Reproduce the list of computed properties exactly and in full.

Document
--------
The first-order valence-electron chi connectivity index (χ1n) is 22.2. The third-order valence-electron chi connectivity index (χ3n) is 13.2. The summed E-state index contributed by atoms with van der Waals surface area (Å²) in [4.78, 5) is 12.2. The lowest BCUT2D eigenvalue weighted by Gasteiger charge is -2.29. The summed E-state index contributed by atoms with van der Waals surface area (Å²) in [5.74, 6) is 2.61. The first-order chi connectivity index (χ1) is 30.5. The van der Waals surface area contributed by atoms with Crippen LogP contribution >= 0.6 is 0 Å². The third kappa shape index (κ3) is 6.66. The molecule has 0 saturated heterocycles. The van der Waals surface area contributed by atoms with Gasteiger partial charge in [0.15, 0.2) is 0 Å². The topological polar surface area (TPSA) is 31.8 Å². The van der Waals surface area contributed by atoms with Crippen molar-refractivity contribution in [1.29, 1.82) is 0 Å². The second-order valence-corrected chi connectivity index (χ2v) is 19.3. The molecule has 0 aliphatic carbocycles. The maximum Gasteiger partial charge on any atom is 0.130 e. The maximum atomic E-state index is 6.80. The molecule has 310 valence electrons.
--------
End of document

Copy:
The first-order valence-electron chi connectivity index (χ1n) is 22.2. The third-order valence-electron chi connectivity index (χ3n) is 13.2. The summed E-state index contributed by atoms with van der Waals surface area (Å²) in [4.78, 5) is 12.2. The lowest BCUT2D eigenvalue weighted by Gasteiger charge is -2.29. The summed E-state index contributed by atoms with van der Waals surface area (Å²) in [5.74, 6) is 2.61. The first-order chi connectivity index (χ1) is 30.5. The van der Waals surface area contributed by atoms with Crippen LogP contribution >= 0.6 is 0 Å². The third kappa shape index (κ3) is 6.66. The molecule has 0 saturated heterocycles. The van der Waals surface area contributed by atoms with Gasteiger partial charge in [0.15, 0.2) is 0 Å². The topological polar surface area (TPSA) is 31.8 Å². The van der Waals surface area contributed by atoms with Crippen molar-refractivity contribution in [1.29, 1.82) is 0 Å². The second-order valence-corrected chi connectivity index (χ2v) is 19.3. The molecule has 0 aliphatic carbocycles. The maximum Gasteiger partial charge on any atom is 0.130 e. The maximum atomic E-state index is 6.80. The molecule has 310 valence electrons.